4. Stitch Together Front and Back Pieces

With the wrong sides of the fabric together and the cut edges aligned, pin the two Middle-Front pieces to each side of the center-front piece. Following the directions for sewing felled seams on the wrong side on page 43 of Alabama Stitch Book and using a straight stitch (see page 36 of Alabama Stitch Book) and the buttonhole thread, begin sewing the pinned pieces together ¼” from the raw edges, starting at the top edge of the corset. When felling the seams, add one red bugle bead to each stitch. Wrap-stitch (see page 45 of Alabama Stitch Book) the beginning and end of each seam to secure it.

Repeat this process to attach the side-front panels to the middle-front panels. Then repeat the process to join the three pieces of the corset’s back, stitching one side-back panel to each side of the center-back panel.

5. Assemble Corset

Pin together the completed front and back panels at the shoulder seams, with the fabric’s wrong sides together ¼” from the cut edges. Repeat this process for the side seams, sewing the wrong sides together. When felling the seams, add one red bugle bead to each stitch. All seam allowances will show on corset’s wrong side.

6. Binding the Neckline and Armholes

Use the rotary cutter, cutting mat, and large plastic ruler to cut fabric strips across the grain and 1 ¼” wide to use as the binding for the corset’s neckline and armholes. You’ll need about 80” of cut strips for the binding.

Press the length of cut binding in half, wrong sides together, using your iron and being careful not to stretch the fabric while pressing it. Starting at the corset’s center-back neckline, pin the folded binding around the raw edge of the corset’s neckline and then overlap the binding’s raw edges at the center-back about ½”, trimming any excess binding. Stitch through all layers, using a beaded Cretan stitch (see page 78 of Alabama Studio Sewing + Design) and seed beads. Repeat the process to bind each armhole—omitting the beads for your Cretan stitch.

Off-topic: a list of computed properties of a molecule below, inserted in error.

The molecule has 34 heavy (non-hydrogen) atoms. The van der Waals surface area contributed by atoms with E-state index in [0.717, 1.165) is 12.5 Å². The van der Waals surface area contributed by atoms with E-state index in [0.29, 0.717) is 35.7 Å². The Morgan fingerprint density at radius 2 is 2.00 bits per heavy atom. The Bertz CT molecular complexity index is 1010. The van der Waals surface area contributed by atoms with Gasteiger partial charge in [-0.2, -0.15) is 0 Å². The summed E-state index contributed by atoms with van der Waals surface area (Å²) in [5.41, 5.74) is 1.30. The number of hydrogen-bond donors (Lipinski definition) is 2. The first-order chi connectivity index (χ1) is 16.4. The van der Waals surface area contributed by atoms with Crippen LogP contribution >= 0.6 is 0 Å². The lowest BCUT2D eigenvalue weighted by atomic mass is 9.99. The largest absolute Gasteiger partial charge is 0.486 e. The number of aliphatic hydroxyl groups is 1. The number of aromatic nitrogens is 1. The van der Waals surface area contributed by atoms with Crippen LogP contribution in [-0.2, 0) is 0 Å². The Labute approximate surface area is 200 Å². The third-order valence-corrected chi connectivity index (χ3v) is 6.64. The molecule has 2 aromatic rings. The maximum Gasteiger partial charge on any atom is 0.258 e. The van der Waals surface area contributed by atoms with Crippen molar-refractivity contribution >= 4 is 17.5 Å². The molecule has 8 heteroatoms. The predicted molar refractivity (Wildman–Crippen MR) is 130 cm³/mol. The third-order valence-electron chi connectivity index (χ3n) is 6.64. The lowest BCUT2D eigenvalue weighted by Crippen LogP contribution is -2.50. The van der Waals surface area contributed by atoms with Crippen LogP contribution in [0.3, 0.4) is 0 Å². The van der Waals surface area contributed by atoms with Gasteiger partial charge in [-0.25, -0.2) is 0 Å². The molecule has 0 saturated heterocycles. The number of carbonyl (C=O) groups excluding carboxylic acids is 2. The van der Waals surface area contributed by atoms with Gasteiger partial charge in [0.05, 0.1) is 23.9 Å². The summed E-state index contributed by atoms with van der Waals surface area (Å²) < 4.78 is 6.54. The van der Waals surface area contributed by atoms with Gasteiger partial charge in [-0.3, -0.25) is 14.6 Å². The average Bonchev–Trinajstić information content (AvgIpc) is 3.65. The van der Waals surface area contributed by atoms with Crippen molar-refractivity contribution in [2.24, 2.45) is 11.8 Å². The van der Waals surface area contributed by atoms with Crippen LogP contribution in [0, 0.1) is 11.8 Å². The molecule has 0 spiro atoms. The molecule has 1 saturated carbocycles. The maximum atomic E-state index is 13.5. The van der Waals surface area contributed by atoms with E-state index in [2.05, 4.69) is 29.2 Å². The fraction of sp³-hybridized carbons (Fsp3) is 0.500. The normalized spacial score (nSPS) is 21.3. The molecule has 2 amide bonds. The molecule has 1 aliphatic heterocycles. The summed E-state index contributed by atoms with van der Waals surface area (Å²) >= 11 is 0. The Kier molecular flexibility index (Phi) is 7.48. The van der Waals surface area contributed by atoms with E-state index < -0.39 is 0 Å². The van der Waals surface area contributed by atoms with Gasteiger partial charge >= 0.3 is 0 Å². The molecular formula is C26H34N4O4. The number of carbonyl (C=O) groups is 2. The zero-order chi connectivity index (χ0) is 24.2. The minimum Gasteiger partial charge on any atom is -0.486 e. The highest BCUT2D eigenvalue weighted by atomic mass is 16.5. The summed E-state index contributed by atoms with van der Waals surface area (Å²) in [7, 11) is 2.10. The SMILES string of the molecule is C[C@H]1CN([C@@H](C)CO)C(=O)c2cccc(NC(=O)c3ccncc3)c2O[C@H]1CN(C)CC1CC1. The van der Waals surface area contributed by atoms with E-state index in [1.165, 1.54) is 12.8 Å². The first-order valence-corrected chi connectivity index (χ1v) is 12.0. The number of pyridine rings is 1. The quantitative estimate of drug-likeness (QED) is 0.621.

Beaded Cretan Stitch Detail and Instruction Illustration from The School of Making

Cretan stitch instructional illustration; Detail of the beaded Cretan stitch with Red Chop Beads and Button Craft Thread on Bright White Extra-Long Staple Medium-Weight Cotton Jersey

Notions and Materials to Make The School of Making Beaded Seam Corset

Clockwise: The Corset Custom DIY Kit in Black/Peacock Small Polka Dots with Reverse Appliqué; The Corset DIY Kit contents in Black/Black New Leaves; Bead Sampler #2 featuring Red Sequins, Satin Grey Bugle Beads, White Sequins, Brown Chop Beads, and Dark Grey Chop Beads; Alabama Stitch Book; The School of Making’s newest Bead Mix, “Disco”; The Corset Pattern envelope



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  1. Gabriela

    I love all of your patterns! I just finished the fitted top in black unembellished but I am now starting an embellished one tonight! It fits perfectly. Thanks for sharing all your ideas! I love your philosophy on sharing.